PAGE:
Man with cerebral palsy to see Pope
TABACO CITY, Philippines—Meeting Pope Francis is every Catholic’s dream and it will come true for John Angelo de Dios Ortiz when the Pontiff visits the Philippines next month.
The 27-year-old native of Albay province has been chosen one of the delegates from the Diocese of Legazpi who will meet with the Holy Father because of his extraordinary story of faith, resilience and belief in himself despite a disability.
Ortiz has cerebral palsy but it does not stop him from being productive. He does cross-stitch using his feet, as well as normal people who do it with their hands.
Ortiz is now completing a cross-stitch of the Madonna Dolorosa that he will present to Pope Francis.
He has been praying hard that he will get to personally hand it to Francis during the Pope’s audience with various delegations from all over the country at Mall of Asia on Jan. 15, 2015.
The Madonna Dolorosa cross-stitch has been occupying most of Ortiz’s time in the last two months. At one point, when he was running short of thread, his mother, Herminia, traveled to Metro Manila to buy the materials he needed.
Asked what he would say to Francis if given the chance to meet the Pope, Ortiz paused then, teary-eyed, said: “If it will happen, I will be the luckiest person in the world. If I had the chance to give my masterpiece and talk to the Pope, I would ask him to pray for the sick, especially for people with disabilities and women being battered by their husbands.”
Meeting with Pope
Bishop Joel Baylon of the Diocese of Legazpi said a meeting between Ortiz and the Pope was being worked out.
“The chance is high that he’ll be able to have the privilege of personally giving his work to the Pope,” Baylon said.
Baylon said the diocese decided to include Ortiz, his parents and siblings in the delegation when it learned that it was allowed to bring up to 100 delegates to the audience with the Pope.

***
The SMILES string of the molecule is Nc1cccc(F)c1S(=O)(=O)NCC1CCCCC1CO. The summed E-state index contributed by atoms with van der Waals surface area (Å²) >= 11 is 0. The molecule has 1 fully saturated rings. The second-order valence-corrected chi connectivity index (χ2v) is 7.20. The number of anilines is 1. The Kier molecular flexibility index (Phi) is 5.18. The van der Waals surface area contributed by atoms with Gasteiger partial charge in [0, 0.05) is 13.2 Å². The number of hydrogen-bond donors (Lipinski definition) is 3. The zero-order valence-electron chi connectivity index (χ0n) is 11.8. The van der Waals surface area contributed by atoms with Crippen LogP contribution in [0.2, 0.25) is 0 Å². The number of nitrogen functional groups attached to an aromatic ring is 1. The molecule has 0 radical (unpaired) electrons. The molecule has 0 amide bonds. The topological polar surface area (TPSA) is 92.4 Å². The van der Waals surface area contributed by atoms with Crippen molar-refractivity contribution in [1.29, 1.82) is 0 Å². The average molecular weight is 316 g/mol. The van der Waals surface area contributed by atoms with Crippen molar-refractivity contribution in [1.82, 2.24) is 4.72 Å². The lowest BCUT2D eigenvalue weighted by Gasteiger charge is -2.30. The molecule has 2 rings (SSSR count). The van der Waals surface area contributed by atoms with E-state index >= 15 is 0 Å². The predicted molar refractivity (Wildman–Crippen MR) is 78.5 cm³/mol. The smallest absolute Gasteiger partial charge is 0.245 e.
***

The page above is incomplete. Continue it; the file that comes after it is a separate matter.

Ortiz’s parents—Edgar, 56, and Herminia, 60—operate a family-owned fashion jewelry business.
He has two siblings, John Carlo, 28, and Cathy, 25.
Ortiz, the middle child, was born premature on Feb. 27, 1987, and was later diagnosed with celebral palsy.
Although wheelchair-bound since childhood and unable to move most parts of his body, Ortiz has never been one to just do nothing. He attended a special school without much prodding, according to his mother.
He graduated from the Special Education (SPED) Center of San Lorenzo High School in Tabaco City.
Herminia said her son had always been interested in the arts since he was young, but it was not until he was about 12, or in Grade 6, when he showed interest in cross-stitching.
With encouragement from his cousin Maria Theresa de Dios Laco, he began to do cross-stitching using his feet, which he uses for anything that requires the use of the hands.
Laco said Ortiz started with simple and small patterns. He seemed to be enjoying the activity and his work progressed to pictures of animals (particularly dogs), cartoon characters (Snow White and Hello Kitty). Then he shifted to religious characters, particularly images of saints and angels, she said.
“I feel my life is complete when I make religious patterns,” Ortiz said.
Not long after he mastered his craft, Ortiz sold one of his works for P6,000. Since then, it has become a source of livelihood for him, Laco said.
Aside from cross-stitching, Ortiz is also good at painting, drawing and writing, using his feet.
Herminia said that despite her son’s disability, he always wanted to be of help to their family.
And when his talent was developed, the family supported him by providing him the materials he needed for his work, she said.
“The [proceeds from the] sale of my artwork go to my family, excluding the cost of materials. I treasure my family. This is the very reason why I’m acting like a normal person even it is the opposite. My principle in life is life must go on. Go, go, go despite my disability,” Ortiz said.
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